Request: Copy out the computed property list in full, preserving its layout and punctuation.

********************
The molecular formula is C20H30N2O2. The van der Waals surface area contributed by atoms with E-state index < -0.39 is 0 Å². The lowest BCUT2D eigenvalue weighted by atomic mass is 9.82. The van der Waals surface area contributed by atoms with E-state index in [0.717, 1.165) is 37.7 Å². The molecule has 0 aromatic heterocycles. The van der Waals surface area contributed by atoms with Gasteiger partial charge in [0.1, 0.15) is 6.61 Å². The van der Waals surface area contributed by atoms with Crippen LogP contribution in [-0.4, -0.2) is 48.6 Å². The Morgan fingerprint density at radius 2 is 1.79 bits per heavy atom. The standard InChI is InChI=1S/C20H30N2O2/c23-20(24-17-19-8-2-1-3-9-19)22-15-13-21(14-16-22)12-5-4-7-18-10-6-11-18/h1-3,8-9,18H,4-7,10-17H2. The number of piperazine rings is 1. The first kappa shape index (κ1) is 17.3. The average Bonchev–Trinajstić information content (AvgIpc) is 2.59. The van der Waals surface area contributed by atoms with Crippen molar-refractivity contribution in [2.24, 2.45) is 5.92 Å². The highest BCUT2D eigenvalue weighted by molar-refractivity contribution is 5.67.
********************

The molecular formula is C20H30N2O2. The van der Waals surface area contributed by atoms with E-state index < -0.39 is 0 Å². The lowest BCUT2D eigenvalue weighted by atomic mass is 9.82. The van der Waals surface area contributed by atoms with E-state index in [0.717, 1.165) is 37.7 Å². The molecule has 0 aromatic heterocycles. The van der Waals surface area contributed by atoms with Gasteiger partial charge in [0.1, 0.15) is 6.61 Å². The van der Waals surface area contributed by atoms with Crippen LogP contribution in [-0.4, -0.2) is 48.6 Å². The Morgan fingerprint density at radius 2 is 1.79 bits per heavy atom. The standard InChI is InChI=1S/C20H30N2O2/c23-20(24-17-19-8-2-1-3-9-19)22-15-13-21(14-16-22)12-5-4-7-18-10-6-11-18/h1-3,8-9,18H,4-7,10-17H2. The number of piperazine rings is 1. The first kappa shape index (κ1) is 17.3. The average Bonchev–Trinajstić information content (AvgIpc) is 2.59. The van der Waals surface area contributed by atoms with Crippen molar-refractivity contribution in [2.24, 2.45) is 5.92 Å². The highest BCUT2D eigenvalue weighted by molar-refractivity contribution is 5.67.